15:20 Researchers think they may have found treatments that could halt neurodegenerative brain diseases.
The BBC, which reports this includes dementia, said two drugs have been identified that are safe to use in people and should stop brain cells dying.
‘It’s really exciting,’ said Prof Giovanna Mallucci, from the MRC Toxicology Unit in Leicester, who is keen to begin human clinical trials on dementia patients soon.
11:15 Former health secretary Andy Burnham will not be seeking re-election as the MP for Leigh in the general election on 8 June, he has confirmed.
Mr Burnham said he has made the decision to focus on his bid to become the first elected mayor of Greater Manchester.
He wrote in a message to his constituents: ‘It is with the heaviest of hearts that I confirm that, after 16 years as the Member of Parliament for Leigh, I will not be seeking to stand at the forthcoming General Election…
‘I believe the arrival of devolution in England represents the best chance we will ever get to secure a more equal country and make politics work better for people. That is why I have decided to devote myself to it.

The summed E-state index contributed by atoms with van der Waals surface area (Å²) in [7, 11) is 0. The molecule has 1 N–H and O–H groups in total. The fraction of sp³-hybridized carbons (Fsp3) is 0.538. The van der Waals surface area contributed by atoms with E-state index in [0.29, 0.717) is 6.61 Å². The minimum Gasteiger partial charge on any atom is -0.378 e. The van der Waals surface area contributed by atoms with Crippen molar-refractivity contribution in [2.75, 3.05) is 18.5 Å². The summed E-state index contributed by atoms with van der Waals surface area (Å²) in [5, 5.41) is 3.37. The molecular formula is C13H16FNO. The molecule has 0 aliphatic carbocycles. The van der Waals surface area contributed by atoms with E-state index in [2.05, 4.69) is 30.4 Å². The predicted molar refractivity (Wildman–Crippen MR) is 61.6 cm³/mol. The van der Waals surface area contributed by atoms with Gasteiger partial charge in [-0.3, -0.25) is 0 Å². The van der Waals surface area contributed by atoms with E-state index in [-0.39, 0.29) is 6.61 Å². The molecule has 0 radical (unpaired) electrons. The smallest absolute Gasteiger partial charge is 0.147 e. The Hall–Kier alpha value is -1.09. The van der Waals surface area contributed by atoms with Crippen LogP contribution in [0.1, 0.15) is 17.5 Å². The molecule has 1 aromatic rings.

‘In standing to be the first elected Mayor of Greater Manchester, I am of course still seeking to represent Leigh on the national stage, alongside the other towns and cities of Greater Manchester.’
A heart-felt message to all of my constituents: https://t.co/hyglnggucQ
— Andy Burnham (@andyburnhammp) April 20, 2017
10:40 Former RCGP chair Professor Clare Gerada has moved to clarify her position on the future of GP partnerships, in a tweet responding to a Pulse letter.
This followed our news yesterday that current RCGP chair Professor Helen Stokes-Lampard found that her comments to the Lords committee on NHS sustainability had been over-interpreted.
Professor Gerada told the same committee about how her Hurley Group practice in London is organised around a very small number of partners, while most of the GPs are salaried.
But Professor Gerada said what she is really championing is the idea of a ‘mixed economy’ of models.
For the record. I think we need a new form of partnership to reflect changing times. A mixed economy but funding around groups of practices https://t.co/qrAaFzlSSG
— Clare Gerada (@clarercgp) April 19, 2017
09:30 People who cycle to work reduce their risk of developing cancer or having a heart attack by almost half, reports ITV News and many other news outlets this morning.
Researchers from the University of Glasgow found a bicycle commute reduced the risk of cancer by 45% and cardiovascular disease by 46%.
Walking was also good, but not as good, with a 27% reduction in cardiovascular disease – which the researchers said was probably due to the walkers spending less time on their commute and it being a lower-intensity form of exercise.